Many of us were disappointed by the lack of any significant upgrades (besides the number of cores) with the new 8-core Mac Pros, which makes some of us wonder why Apple chose to go out of its way to acquire pre-release quad-core 3.0 GHz Clovertown chips.
The easiest answer is that Apple wanted the machines available for this week's NAB 2007 meeting, to demo a new version of Final Cut Studio. Surely that can't be the only reason though, can it?
One thing that came to mind is that perhaps Apple is planning to release OS X 10.5 Leopard sooner than some expected. We can use the release of OS X 10.4 Tiger as precedence. Apple released the new G5 2.7 GHz dual Power Mac April 27th, 2005, and just two days later Apple released the new OS. And then, just a few days later again on May 3, Apple released the G5 2.0 iMac.
Apple generally does not officially support new machines with an older OS. Only versions of the OS that shipped with the machine or later are officially supported. With such a release schedule, Apple forced all new May 2005 iMac users to use 10.4 Tiger, since the older Panther 10.3 was not compatible with the brand new iMac. However, Apple gave pro users the option of using 10.3 Panther or 10.4 Tiger with the new Power Macs, since Tiger had technically not been released yet when the new Power Macs came out. I suspect Apple feels that we consumers are more flexible when it comes to new OSes, and many consumers want the latest and greatest anyway. Professionals on the other hand may be very dependent upon a specific workflow using a specific OS version, and forcing them to switch to a new OS immediately would not go over very well.
Most have been predicting that Apple will release 10.5 Leopard at WWDC in June, but taking the above into consideration, it is possible that Apple could release 10.5 Leopard by May, and then shortly afterwards Apple could release a new iMac using the Santa Rosa Centrino Pro chipset. Centrino Pro products from other companies are scheduled to hit shelves in May.
The lack of a Blu-ray recorder upgrade option in the new Mac Pros is also curious. Jobs went on stage with Sony at Macworld two years ago to promote Blu-ray, but Apple is also on record as saying it supports both HD DVD and Blu-ray. Furthermore, Apple already offers HD DVD burning in DVD Studio Pro, and non-DRM'd HD DVD playback in DVD Player.app. One might postulate that Apple may be expanding its HD DVD support in Leopard and the next version of iLife, with iDVD gaining the ability to burn HD DVD. Why HD DVD and not Blu-ray? The reason is that while Blu-ray support could also be added, Blu-ray burning requires an expensive Blu-ray burner which makes it less attractive. Contrary to popular belief, HD DVD burning does not require an HD DVD burner. Part of the specification for HD DVD is 3X DVD which allows HD DVD material to be burned onto DVD media, for hi-def playback on any HD DVD compatible player. Leveraging this technology with iDVD and DVD Player.app would allow Apple to give all existing SuperDrive Mac users the ability to burn HD DVDs, and any Mac user with a dual G5 or dual-core Intel Mac would have the ability to play back these discs.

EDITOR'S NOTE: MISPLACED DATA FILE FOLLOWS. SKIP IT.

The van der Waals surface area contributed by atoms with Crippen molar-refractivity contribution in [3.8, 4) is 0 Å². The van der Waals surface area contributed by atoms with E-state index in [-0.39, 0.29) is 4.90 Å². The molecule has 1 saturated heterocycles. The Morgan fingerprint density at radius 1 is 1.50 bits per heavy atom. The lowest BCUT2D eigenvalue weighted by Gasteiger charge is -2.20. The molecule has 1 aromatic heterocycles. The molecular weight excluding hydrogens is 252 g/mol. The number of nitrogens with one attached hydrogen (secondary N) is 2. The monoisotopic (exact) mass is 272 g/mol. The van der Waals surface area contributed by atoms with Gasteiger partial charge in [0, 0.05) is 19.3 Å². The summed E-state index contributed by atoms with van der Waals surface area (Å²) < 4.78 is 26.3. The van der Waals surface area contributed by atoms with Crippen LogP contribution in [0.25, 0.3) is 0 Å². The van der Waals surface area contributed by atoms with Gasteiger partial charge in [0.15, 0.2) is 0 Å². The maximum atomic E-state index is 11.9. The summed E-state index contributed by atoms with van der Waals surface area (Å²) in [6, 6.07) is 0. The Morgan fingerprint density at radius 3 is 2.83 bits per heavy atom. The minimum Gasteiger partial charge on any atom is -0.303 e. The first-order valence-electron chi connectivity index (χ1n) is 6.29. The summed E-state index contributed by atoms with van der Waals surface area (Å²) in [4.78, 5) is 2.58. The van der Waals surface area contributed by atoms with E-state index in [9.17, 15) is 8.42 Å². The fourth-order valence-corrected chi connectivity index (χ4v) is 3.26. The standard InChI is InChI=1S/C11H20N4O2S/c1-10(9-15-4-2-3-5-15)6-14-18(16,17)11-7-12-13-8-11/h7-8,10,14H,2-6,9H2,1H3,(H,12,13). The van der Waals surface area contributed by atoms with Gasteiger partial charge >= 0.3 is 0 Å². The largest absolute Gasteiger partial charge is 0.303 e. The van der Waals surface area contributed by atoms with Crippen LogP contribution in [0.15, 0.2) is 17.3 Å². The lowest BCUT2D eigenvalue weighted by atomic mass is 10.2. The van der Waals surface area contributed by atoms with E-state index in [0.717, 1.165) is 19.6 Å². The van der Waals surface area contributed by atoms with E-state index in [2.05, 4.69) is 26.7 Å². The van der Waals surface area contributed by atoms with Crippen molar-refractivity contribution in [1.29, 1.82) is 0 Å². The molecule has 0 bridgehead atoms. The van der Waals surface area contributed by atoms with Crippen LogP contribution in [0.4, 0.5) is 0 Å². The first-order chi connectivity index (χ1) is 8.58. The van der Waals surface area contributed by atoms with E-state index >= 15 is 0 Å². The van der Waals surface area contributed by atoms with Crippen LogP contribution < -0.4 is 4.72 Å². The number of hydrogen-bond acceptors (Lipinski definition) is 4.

I will emphasize that I'm just guessing, but let's hope some of those guesses turn out to be true.
My prediction about iDVD was likely based on false information. 3X DVD (or HD-9) is an official spec of HD DVD, but I had thought BD-9 (a comparable format) was not part of the Blu-ray specification. I have come across some information that says that it did indeed make it into the Blu-ray spec later on. If that is the case, then iDVD HD burning could use this format, and it would play back in any standard Blu-ray player. So, while I stick by my prediction of iDVD burning hi-def discs in 2007, it could be either HD DVD or Blu-ray or both.
I have since confirmed with a Blu-ray representative that BD-9 is in fact an official Blu-ray format. iDVD BD and/or iDVD HD here we come!
By the way, one last point: While Apple has pledged support for both formats, one cannot ignore the fact that Jobs himself may still lean towards the Blu-ray side, since he owns so much Disney stock. (Disney is a Blu-ray exclusive studio.) That said, despite Jobs' possible personal preference, Apple's mandate here is to sell computers, and potential Mac customers exist on both sides of the hi-def disc format war fence.